OK, the RA has sent in the revisions of her E. coli paper, the former visiting grad student is working on her G. anatis revisions, and the phosphate measurements of the #arseniclife culture medium are underway. But we still need to do quite a bit of work for the manuscript about our new collection of H. influenzae competence-gene knockout mutants, which we want to submit before the RA goes on a few months' parental leave in six weeks.
First, we want to use the lab next door's BioScreen machine to do growth curves on all the 'unmarked' (clean deletion with no insertion) mutants. The plan is to dilute cells directly from fresh colonies into culture medium that's out into the wells of the BioScreen plate, but before we set up big screens with lots of mutants I need to check that this will work as planned. So this morning I'm going to dilute a few wildtype colonies and measure the cfu/ml (by plating); we'd like to start with about 10^6 cfu/ml, as this should give dense growth overnight if the growth rates in the BioScreen are like those in our incubator. On Thursday I'll streak out a few mutants and on Friday set them up in the BioScreen.
Second, we need to do a few more transformation assays and a lot more DNA uptake assays. For these I've promised to make all the competent cell preparations - I have a big list above my bench. I should be able to get these done over the next week or so, if I get my act together.
Third, we'd like to be able to include some follow-up analysis of interesting mutants - otherwise the paper is just a dry list. One interesting mutant is comE1. Homologs of this protein are present in all competent species, and it's always found to be essential for DNA uptake and transformation. But the H. influenzae mutant has only a 5-10-fold defect. (Tenfold sounds big, but transformation can usually be measured over at least several orders of magnitude.) We don't know why we see so much residual DNA uptake. We'll present a detailed analysis of the homologs in the different species, and an experiment testing whether the Rec2 function is responsible for the residual uptake. The postdoc and I did one experiment testing this last month, so I'll make more competent cells and we'll replicate it.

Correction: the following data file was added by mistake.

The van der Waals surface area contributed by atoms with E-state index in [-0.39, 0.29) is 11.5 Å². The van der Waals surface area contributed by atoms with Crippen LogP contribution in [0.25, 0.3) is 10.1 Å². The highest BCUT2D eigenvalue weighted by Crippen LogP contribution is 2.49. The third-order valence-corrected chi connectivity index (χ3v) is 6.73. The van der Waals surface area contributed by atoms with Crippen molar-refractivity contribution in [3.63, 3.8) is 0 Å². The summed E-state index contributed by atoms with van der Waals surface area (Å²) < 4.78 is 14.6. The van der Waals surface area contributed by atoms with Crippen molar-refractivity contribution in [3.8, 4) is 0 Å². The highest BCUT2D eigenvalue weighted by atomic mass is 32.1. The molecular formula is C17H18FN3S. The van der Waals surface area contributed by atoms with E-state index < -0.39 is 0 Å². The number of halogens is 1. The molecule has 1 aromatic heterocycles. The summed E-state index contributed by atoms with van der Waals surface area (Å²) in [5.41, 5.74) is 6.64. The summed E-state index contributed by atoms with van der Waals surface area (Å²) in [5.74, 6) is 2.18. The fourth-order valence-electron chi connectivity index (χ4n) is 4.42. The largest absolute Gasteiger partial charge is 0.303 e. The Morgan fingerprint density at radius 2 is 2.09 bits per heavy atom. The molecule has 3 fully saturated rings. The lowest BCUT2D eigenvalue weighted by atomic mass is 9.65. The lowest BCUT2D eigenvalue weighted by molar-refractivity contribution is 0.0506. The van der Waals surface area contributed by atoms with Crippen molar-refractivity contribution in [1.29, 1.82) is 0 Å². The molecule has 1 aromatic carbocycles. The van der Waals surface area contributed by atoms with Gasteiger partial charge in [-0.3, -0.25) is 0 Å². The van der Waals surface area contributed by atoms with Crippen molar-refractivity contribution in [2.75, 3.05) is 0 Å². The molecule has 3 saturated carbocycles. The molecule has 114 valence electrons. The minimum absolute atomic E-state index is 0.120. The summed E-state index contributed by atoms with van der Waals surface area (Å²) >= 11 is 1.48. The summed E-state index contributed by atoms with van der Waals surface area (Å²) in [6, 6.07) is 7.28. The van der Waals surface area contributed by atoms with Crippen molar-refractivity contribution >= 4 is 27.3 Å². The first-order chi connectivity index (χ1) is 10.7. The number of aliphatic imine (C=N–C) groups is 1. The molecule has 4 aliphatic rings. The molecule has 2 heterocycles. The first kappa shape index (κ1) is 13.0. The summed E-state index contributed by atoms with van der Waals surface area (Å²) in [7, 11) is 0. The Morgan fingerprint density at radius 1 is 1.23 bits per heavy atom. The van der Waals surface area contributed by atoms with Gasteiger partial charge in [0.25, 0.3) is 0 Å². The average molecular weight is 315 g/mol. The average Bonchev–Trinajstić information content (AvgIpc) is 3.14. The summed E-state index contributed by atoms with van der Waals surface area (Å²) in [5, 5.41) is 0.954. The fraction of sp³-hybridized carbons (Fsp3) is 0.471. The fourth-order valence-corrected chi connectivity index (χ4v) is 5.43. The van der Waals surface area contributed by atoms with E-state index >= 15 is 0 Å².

Another interesting mutant is the ATP-dependent DNA ligase that's predicted to be in the periplasm (see http://rrresearch.fieldofscience.com/2006/08/ligase-puzzle.html and http://rrresearch.fieldofscience.com/2009/03/progress-on-ligase-puzzle.html and http://rrresearch.fieldofscience.com/2009/03/that-periplasmic-ligase.html. We have some data from experiments done by a former student in the Honours program, working with a mutant that had been created by another lab. She tested whether transformation of the ligase mutant was more sensitive to nicks in the DNA (it isn't), and did all the preliminary work for testing whether ligation occurs in the periplasm. In this experiment competent H. influenzae rec2-mutant cells are given a USS-containing E. coli plasmid that's been cut with a restriction enzyme, and the plasmid DNA that's been taken up is then recovered from the H. influenzae cells and used to transform E. coli. Only plasmid that's been ligated will give E. coli transformants. She didn't have time to do the final experiment, testing the effect of the ligase mutation, and we can probably make the experiment much more sensitive by using the postdoc's periplasmic DNA prep and using very competent E. coli.
2016 Nobel Prize picks
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